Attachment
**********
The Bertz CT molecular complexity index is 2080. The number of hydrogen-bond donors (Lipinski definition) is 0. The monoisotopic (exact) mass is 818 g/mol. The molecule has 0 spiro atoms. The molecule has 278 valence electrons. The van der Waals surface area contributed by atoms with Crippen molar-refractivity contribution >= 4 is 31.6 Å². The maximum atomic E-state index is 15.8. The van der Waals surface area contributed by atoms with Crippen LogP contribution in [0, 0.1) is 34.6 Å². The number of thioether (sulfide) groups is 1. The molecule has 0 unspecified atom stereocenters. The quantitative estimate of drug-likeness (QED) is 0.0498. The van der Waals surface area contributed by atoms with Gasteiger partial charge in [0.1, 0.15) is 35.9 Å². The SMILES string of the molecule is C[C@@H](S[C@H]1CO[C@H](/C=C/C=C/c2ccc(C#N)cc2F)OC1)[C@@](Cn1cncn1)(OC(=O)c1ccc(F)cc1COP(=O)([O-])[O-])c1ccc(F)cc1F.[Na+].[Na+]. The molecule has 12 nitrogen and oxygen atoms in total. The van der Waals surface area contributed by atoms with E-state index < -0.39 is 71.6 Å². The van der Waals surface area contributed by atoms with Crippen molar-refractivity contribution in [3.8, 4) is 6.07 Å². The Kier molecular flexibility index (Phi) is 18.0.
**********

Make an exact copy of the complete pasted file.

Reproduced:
The Bertz CT molecular complexity index is 2080. The number of hydrogen-bond donors (Lipinski definition) is 0. The monoisotopic (exact) mass is 818 g/mol. The molecule has 0 spiro atoms. The molecule has 278 valence electrons. The van der Waals surface area contributed by atoms with Crippen molar-refractivity contribution >= 4 is 31.6 Å². The maximum atomic E-state index is 15.8. The van der Waals surface area contributed by atoms with Crippen LogP contribution in [0, 0.1) is 34.6 Å². The number of thioether (sulfide) groups is 1. The molecule has 0 unspecified atom stereocenters. The quantitative estimate of drug-likeness (QED) is 0.0498. The van der Waals surface area contributed by atoms with Gasteiger partial charge in [0.1, 0.15) is 35.9 Å². The SMILES string of the molecule is C[C@@H](S[C@H]1CO[C@H](/C=C/C=C/c2ccc(C#N)cc2F)OC1)[C@@](Cn1cncn1)(OC(=O)c1ccc(F)cc1COP(=O)([O-])[O-])c1ccc(F)cc1F.[Na+].[Na+]. The molecule has 12 nitrogen and oxygen atoms in total. The van der Waals surface area contributed by atoms with E-state index < -0.39 is 71.6 Å². The van der Waals surface area contributed by atoms with Crippen molar-refractivity contribution in [3.8, 4) is 6.07 Å². The Kier molecular flexibility index (Phi) is 18.0.